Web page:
Columnists Features

Zambia needs wealth fund

To help shield the country’s economy from the risks associated with unstable copper price
By CHARLES CHISALA
IN THE 2015 national budget Government, through the Ministry of Finance, has set aside K100 million towards the creation of a sovereign wealth fund.
Minister of Finance Alexander Chikwanda has proposed that the fund be housed by Zambia’s nascent investment vehicle, the Industrial Development Corporation (IDC).
The Bank of Zambia (BoZ) has, however, suggested that it houses the fund.
Deputy Governor for Administration Mabula Kankasa recently said the central bank has taken this position after studying a number of sovereign wealth funds around the world.
Dr Kankasa said the most successful fund in Norway is managed by the central bank of that country.
The issue of the sovereign wealth fund has been discussed at various fora since the budget presentation.
Experts, pseudo experts and outright charlatans of every hue have offered all manner of explanation for and against.
Questions that have kept coming up include the source of the money for the fund and how it will be sustained.
However, the focus of my article is just to shed some light on sovereign wealth funds and how they help stabilise financial markets and boost national economies.
What is a sovereign wealth fund (SWF)?
According to Investopedia, this is a pool of money sourced from a country’s reserves, which is set aside for investment purposes that are aimed at benefiting the country’s economy and improving the lives of citizens.
In short it is a strategy governments use to channel national reserves towards the funding of social and economic development.
“The funding for an SWF comes from central bank reserves that accumulate as a result of budget and trade surpluses, and even from revenue generated from the exports of natural resources,” Investopedia explains.
A country may have several sovereign wealth funds managed under different arrangements but with the same goal.
Usually, countries with liquidity concerns limit investments to only very liquid public debt instruments that can easily be recouped.
According to Investopedia, some countries have created SWFs to diversify their revenue streams as a safety measure.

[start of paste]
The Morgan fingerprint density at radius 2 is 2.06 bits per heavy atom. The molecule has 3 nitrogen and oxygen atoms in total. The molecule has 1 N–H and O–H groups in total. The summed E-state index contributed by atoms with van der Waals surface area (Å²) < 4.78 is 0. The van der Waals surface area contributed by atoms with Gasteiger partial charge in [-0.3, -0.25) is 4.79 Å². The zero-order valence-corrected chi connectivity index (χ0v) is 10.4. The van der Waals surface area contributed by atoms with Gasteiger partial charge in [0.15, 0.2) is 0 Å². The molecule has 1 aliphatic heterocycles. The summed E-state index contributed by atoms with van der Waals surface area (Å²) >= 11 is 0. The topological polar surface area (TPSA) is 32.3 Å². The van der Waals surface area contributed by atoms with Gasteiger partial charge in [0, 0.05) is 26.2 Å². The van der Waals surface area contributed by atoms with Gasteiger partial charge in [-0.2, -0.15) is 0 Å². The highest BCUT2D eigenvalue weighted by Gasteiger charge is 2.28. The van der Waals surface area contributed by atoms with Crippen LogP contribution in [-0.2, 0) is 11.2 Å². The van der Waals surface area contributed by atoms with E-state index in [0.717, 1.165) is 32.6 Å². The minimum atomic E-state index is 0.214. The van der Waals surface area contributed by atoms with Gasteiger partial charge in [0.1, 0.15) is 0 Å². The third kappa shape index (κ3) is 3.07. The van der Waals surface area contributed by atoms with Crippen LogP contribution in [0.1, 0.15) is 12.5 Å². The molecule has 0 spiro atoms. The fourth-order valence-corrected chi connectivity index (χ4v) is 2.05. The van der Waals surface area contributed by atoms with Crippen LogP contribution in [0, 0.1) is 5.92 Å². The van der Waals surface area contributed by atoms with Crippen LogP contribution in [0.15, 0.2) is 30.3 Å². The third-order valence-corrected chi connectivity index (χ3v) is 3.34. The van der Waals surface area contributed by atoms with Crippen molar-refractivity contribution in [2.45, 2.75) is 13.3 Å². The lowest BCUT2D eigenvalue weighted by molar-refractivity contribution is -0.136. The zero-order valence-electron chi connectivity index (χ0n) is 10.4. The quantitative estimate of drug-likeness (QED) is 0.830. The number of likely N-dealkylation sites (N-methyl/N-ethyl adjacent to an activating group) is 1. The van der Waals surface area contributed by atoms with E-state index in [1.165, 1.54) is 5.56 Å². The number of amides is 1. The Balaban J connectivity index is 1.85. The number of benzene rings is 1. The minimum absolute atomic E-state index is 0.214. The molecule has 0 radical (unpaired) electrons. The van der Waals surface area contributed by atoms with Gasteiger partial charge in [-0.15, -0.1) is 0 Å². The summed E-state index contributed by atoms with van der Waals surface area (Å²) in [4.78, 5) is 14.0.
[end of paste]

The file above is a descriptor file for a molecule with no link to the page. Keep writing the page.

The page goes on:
“For example, the United Arab Emirates (UAE) relies on oil exports for its wealth.
Therefore, it devotes a portion of its reserves to an SWF that invests in other types of assets that can act as a shield against oil-related risk,” it says.
Similarly, Zambia largely depends on copper exports to meet recurrent expenditure and finance development programmes.
The proposed SWF will therefore help shield the country’s economy from the risks associated with unstable copper prices on the international market.
Part of the reserves from copper exports and trade surpluses can be put in the SWF and then invested in convertible assets and liquid short-term public debt instruments.
The fund can be grown incrementally as the country builds up its reserves from increased copper exports and untraditional sources.
Monies from the fund can be used to finance economic growth and poverty reduction programmes – infrastructure development in social and economic sectors – while providing relief to the national budget.
With copper production anticipated to skyrocket to a million metric tonnes per year by the end of next year, there is no cause for doubt that the swf will have a steady source of money and be sustainable.
It is a bold measure that needs a lot of support because of its potential benefits to the national economy and citizens.
Examples of successful SWFs from which to draw inspiration abound.
Ng Kok Song, the managing director and group chief investment officer at Singapore’s Investment Corporation with 37 years of experience, explained to YaleInsight why even the best performing economies need SWFs as economic safety nets.
He said his government came up with the idea of creating a body to manage the country’s foreign reserves and prepare for a “rainy day” after a serious study of global and national economic dynamics.
“These are basically the reasons why we felt it was important for the stability and long-term growth of our economy to build up a store of national savings, and to manage these funds prudently,” Mr Ng Kok said.
As can be seen, Government has noble intentions by coming up with the idea of creating an SWF.
The benefits of the SWF far outweigh the negatives. Let us not disparage the baby before it is born.
The author is editorials and analyses editor at the Zambia Daily Mail.

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